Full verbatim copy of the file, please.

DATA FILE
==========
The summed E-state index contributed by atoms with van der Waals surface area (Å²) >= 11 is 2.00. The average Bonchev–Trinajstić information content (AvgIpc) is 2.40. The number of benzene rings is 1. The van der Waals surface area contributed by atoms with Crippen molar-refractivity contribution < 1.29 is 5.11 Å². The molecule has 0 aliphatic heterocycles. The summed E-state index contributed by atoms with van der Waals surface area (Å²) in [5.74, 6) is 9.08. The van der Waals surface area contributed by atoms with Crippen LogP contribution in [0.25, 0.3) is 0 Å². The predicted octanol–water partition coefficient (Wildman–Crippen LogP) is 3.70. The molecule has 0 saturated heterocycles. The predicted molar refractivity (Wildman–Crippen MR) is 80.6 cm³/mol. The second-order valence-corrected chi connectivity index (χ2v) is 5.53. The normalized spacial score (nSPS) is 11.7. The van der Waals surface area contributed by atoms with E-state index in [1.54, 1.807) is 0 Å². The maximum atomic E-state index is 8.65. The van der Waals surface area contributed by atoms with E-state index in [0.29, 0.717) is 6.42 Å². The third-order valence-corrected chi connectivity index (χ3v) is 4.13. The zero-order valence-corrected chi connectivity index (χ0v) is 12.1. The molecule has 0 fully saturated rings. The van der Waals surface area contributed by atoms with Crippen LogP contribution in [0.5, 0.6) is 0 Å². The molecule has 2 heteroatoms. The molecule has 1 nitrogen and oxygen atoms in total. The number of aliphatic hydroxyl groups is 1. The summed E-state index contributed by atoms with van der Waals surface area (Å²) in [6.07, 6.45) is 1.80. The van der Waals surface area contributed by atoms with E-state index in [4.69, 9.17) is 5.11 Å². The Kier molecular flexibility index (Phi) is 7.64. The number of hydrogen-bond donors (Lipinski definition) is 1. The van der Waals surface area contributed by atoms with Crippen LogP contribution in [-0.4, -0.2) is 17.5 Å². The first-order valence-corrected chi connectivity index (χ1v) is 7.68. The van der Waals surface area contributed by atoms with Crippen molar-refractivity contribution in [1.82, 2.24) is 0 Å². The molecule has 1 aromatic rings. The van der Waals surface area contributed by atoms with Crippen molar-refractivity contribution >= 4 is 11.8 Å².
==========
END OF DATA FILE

The summed E-state index contributed by atoms with van der Waals surface area (Å²) >= 11 is 2.00. The average Bonchev–Trinajstić information content (AvgIpc) is 2.40. The number of benzene rings is 1. The van der Waals surface area contributed by atoms with Crippen molar-refractivity contribution < 1.29 is 5.11 Å². The molecule has 0 aliphatic heterocycles. The summed E-state index contributed by atoms with van der Waals surface area (Å²) in [5.74, 6) is 9.08. The van der Waals surface area contributed by atoms with Crippen LogP contribution in [0.25, 0.3) is 0 Å². The predicted octanol–water partition coefficient (Wildman–Crippen LogP) is 3.70. The molecule has 0 saturated heterocycles. The predicted molar refractivity (Wildman–Crippen MR) is 80.6 cm³/mol. The second-order valence-corrected chi connectivity index (χ2v) is 5.53. The normalized spacial score (nSPS) is 11.7. The van der Waals surface area contributed by atoms with E-state index in [1.54, 1.807) is 0 Å². The maximum atomic E-state index is 8.65. The van der Waals surface area contributed by atoms with E-state index in [0.29, 0.717) is 6.42 Å². The third-order valence-corrected chi connectivity index (χ3v) is 4.13. The zero-order valence-corrected chi connectivity index (χ0v) is 12.1. The molecule has 0 fully saturated rings. The van der Waals surface area contributed by atoms with Crippen LogP contribution in [0.5, 0.6) is 0 Å². The molecule has 2 heteroatoms. The molecule has 1 nitrogen and oxygen atoms in total. The number of aliphatic hydroxyl groups is 1. The summed E-state index contributed by atoms with van der Waals surface area (Å²) in [6.07, 6.45) is 1.80. The van der Waals surface area contributed by atoms with E-state index in [4.69, 9.17) is 5.11 Å². The Kier molecular flexibility index (Phi) is 7.64. The number of hydrogen-bond donors (Lipinski definition) is 1. The van der Waals surface area contributed by atoms with Crippen LogP contribution in [-0.4, -0.2) is 17.5 Å². The first-order valence-corrected chi connectivity index (χ1v) is 7.68. The van der Waals surface area contributed by atoms with Crippen molar-refractivity contribution in [1.82, 2.24) is 0 Å². The molecule has 1 aromatic rings. The van der Waals surface area contributed by atoms with Crippen molar-refractivity contribution >= 4 is 11.8 Å².